The paper arrived from Lithuania in an un-opened package. The seller was kind enough to translate a little for me.
I presumed this to mean a Silver Bromide emulsion with a fairly high contrast assuming a numbering system similar to what we are used to in the West.Photo-paper, unibromespecially glossy
made in 1959
|Photo paper packet.|
20 seconds stop
5 minute Ilford Rapid Fix (1+9)
30 minute wash
with the following result.
|f8 at 8 seconds|
|f8 at 16 seconds|
|Back of photo paper (ignore hair!)|
|Zoom showing paper pattern and perhaps thin emulsion areas.|
The next test was an apples and apples comparison between the Agfa paper and the Soviet paper. Here I chose a denser negative with higher contrast and used the same enlarger setup and developing for the comparison only varying the exposure time.
Here is the scanned negative adjusted in Photoshop.
First the test strips...
|Agfa Test Strip (exposure in seconds)|
|USSR Test Strip (exposure in seconds)|
|Agfa Paper f8 32 seconds|
|Soviet Paper f8 at 32 seconds|
I bought a second pack (unopened) of paper from the USSR. This was made in 1989 and I tried printing from it. Like all the above paper is is curled on the edges in the package. This paper was 5x7 in size.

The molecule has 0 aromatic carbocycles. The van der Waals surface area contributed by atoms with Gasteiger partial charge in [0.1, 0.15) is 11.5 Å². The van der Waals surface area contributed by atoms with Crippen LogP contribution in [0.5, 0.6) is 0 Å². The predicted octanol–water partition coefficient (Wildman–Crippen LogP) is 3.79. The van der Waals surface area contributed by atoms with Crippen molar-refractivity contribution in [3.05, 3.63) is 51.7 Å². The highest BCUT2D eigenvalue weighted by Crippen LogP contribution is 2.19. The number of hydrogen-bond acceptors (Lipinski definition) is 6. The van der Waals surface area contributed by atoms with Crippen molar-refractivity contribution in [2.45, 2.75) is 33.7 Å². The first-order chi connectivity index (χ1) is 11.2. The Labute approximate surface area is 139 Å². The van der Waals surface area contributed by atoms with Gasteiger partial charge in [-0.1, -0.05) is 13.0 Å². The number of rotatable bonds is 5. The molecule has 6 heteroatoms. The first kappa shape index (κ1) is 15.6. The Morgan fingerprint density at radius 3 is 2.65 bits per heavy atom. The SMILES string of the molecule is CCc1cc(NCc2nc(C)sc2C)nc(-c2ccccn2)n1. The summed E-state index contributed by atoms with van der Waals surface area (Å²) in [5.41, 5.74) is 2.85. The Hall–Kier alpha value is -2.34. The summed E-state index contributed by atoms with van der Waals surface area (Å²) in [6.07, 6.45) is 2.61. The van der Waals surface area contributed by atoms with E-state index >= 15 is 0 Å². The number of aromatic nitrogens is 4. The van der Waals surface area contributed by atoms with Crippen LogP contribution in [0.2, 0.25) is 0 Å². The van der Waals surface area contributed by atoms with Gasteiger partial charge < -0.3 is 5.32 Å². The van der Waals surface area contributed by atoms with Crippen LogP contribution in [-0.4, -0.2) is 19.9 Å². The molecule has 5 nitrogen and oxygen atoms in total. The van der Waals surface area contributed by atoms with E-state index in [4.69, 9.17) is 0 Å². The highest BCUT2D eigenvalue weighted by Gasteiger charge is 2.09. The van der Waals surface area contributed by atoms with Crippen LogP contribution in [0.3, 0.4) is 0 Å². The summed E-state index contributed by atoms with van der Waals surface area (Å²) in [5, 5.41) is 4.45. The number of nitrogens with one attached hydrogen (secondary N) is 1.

|USSR photo paper|
I made a test strip.
|Same photo as show on other papers.|
|f8 at 32 seconds|
Curious about the Soviet paper I did some reading about photography in the Soviet Union. It went through some rather dramatic changes over the years since the revolution. The highlights I gleaned were...
1920s New Economic Program-Brought in small free enterprise that saw imports of photography materials and equipment. A brief flourishing of amateur photographic activity. Photo Circles (or clubs) were formed primarily out of trade unions. Photography was seen as a tool of education and enlightenment and part of the necessary technical expansion of the nation.
1930s Stalin Terror-Further restrictions on photography as an amateur pursuit. Close control of its uses and proper application and themes.
1940 WWII- A period of shortage saw further shrinkage of photography as an individual activity to probably a standstill.
1950's Stalin Thaw- Resurgence in photography and a broader expansion of amateur as well as professional activities. This corresponds to the period this paper represents.